Looting Hits Acapulco As Mexico Storm Death Toll Rises

Looting broke out in the flooded Mexican beach resort of Acapulco as the government struggled to reach tens of thousands of people cut off by flooding that had claimed at least 70 lives by Wednesday.

Looting broke out in the flooded Mexican beach resort of Acapulco as the government struggled to reach tens of thousands of people cut off by flooding that had claimed at least 70 lives by Wednesday.

Stores were ransacked by looters who carried off everything from televisions to Christmas decorations after floodwaters wreaked havoc in the Pacific port that has borne the brunt of some of the worst storm damage to hit Mexico in years.

Tens of thousands of people have been trapped in the aftermath of two tropical storms that hammered vast swathes of Mexico. More than 1 million people have been affected, and Acapulco's airport terminal was under water, stranding tourists.

Shops were plundered in the city's upscale neighborhood of Diamante, home to luxury hotels and plush apartments, where dozens of cars were ruined by muddy brown floodwaters. Marines were posted outside stores to prevent further theft.

"Unfortunately, it wasn't looting from need of food; it was stealing for stealing's sake," said Mariberta Medina, head of a local hoteliers' association. "They even stole Halloween and Christmas decorations and an outboard motor."

Northwest of Acapulco in the village of La Pintada, rescue workers have so far recovered the bodies of 18 people killed after a landslide buried their homes, the local mayor said.

That death toll could rise further as locals reported that more than 60 people in the area had gone missing.

Torrential rains were spawned by two tropical storms, Ingrid and Manuel, which converged on Mexico from the Gulf and the Pacific over the weekend, triggering the flash floods.

Manuel strengthened to a tropical storm again on the Pacific coast on Wednesday, moving northwest toward the Baja California peninsula, the U.S. National Hurricane Center said.

The storm is expected to hit land in about 24 hours, by when Manuel could be close to hurricane strength, the NHC added.

Meanwhile, another area of low pressure over Mexico's Yucatan peninsula had a 70 percent chance of becoming a tropical cyclone in the next 48 hours, and it was likely to dump more heavy rains across an area already hit by floods and mudslides.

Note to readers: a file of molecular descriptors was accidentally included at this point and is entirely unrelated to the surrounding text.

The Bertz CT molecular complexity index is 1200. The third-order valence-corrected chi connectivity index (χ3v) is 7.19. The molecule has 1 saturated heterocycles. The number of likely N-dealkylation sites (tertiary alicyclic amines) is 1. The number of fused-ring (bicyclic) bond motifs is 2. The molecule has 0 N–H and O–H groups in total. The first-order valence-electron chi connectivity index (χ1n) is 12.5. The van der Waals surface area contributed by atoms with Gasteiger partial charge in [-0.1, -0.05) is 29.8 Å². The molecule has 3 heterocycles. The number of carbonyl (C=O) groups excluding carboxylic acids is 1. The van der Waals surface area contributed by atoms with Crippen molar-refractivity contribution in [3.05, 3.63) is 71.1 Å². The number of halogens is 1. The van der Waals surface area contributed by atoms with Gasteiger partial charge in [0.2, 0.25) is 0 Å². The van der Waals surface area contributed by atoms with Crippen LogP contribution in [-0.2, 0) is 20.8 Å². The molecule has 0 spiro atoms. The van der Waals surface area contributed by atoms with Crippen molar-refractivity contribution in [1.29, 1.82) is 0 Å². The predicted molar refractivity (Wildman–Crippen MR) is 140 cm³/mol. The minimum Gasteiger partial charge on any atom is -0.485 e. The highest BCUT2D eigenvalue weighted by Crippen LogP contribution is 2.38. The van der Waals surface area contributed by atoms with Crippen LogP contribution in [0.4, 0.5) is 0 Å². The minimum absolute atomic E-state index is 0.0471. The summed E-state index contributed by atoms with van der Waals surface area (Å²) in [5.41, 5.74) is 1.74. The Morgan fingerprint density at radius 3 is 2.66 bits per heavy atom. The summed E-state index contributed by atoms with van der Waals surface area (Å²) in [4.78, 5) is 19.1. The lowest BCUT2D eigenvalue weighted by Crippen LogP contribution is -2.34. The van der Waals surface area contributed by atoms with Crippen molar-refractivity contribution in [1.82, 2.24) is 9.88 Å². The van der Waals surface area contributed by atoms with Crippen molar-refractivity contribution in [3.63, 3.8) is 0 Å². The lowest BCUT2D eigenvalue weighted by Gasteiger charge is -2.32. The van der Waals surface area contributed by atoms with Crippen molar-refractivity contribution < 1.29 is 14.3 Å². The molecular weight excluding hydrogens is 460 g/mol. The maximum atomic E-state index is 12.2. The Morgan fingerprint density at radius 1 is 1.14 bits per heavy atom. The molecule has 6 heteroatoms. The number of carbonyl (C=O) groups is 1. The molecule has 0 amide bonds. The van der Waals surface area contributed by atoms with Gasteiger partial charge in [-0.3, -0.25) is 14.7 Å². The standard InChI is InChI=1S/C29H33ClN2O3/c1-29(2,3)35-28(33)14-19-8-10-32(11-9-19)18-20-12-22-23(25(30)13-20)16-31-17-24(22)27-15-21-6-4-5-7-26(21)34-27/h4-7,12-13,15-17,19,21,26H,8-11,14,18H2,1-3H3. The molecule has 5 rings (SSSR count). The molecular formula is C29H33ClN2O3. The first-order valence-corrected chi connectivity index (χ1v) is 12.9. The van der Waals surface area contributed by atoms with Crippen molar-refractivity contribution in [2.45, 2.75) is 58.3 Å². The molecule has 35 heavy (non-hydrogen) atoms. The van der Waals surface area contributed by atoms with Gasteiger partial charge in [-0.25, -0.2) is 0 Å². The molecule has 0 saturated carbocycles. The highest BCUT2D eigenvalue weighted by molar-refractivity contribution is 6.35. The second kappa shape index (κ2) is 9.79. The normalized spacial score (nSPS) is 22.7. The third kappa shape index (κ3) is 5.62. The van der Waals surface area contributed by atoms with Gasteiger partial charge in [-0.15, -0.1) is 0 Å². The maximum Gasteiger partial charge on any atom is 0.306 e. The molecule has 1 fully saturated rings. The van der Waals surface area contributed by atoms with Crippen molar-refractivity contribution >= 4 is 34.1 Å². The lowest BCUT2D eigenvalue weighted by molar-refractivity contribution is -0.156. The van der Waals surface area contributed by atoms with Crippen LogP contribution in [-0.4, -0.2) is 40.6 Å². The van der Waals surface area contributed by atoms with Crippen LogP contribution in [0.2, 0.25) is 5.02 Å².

As of Tuesday night, the Interior Ministry said 57 people had been killed by the storms, and another three deaths were confirmed on Wednesday. At least 10 of the deaths in La Pintada had not been reported until Wednesday and it was unclear if any of them were included in the government's earlier total, bringing the total to at least 70.

As the cost of the flooding continued to mount, the finance ministry said it had around 12 billion pesos ($925.60 million) worth of emergency funding to combat the disaster.


President Enrique Pena Nieto pledged to repair the damage quickly and was due to conduct a flyover of affected areas on the Gulf coast of Mexico later on Wednesday.

The poor weather forced state oil monopoly Pemex to evacuate three oil platforms and halt drilling at some wells. A Pemex official said its refining operations had not been affected and that the company had seven days worth of inventory.

The transport ministry said all export terminals were open.

Since the weekend, the rains have pummeled several Mexican states, with Veracruz, Guerrero, Puebla, Hidalgo, Michoacan, Tamaulipas and Oaxaca among the worst affected.

Landslides have buried homes and a bus in Veracruz on Mexico's eastern seaboard. Thousands were evacuated from flooded areas, some by helicopter, and taken to shelters.

Tampico, one of the main Gulf ports north of Veracruz, also suffered with dozens of homes hit by flooding as the Panuco River burst its banks, forcing evacuations.

Alligators whose lagoons had flooded in the deluge swam into the streets of Tampico though a spokesman for the state government of Tamaulipas said they had done no harm.

"They don't bother the people," he said.

The port was still operating as normal, he added.

Acapulco, whose reputation has suffered due to a surge in violence from warring drug gangs over the past three years, remains the biggest worry for the government.

The port of 750,000 people is struggling to cope with the downpour that has submerged vast areas of the city, choked its palm-lined streets with mud and stranded some 40,000 visitors.

Food and bottled water were scarce, and cash was hard to come by after power outages knocked out bank machines.

"We waited for more than hour to get into a shop and only managed to get instant soup, some tins of tuna and two cartons of milk," said Clemencia Santana Garcia, 45, who hawks goods on Acapulco's beaches. "This is going to get ugly."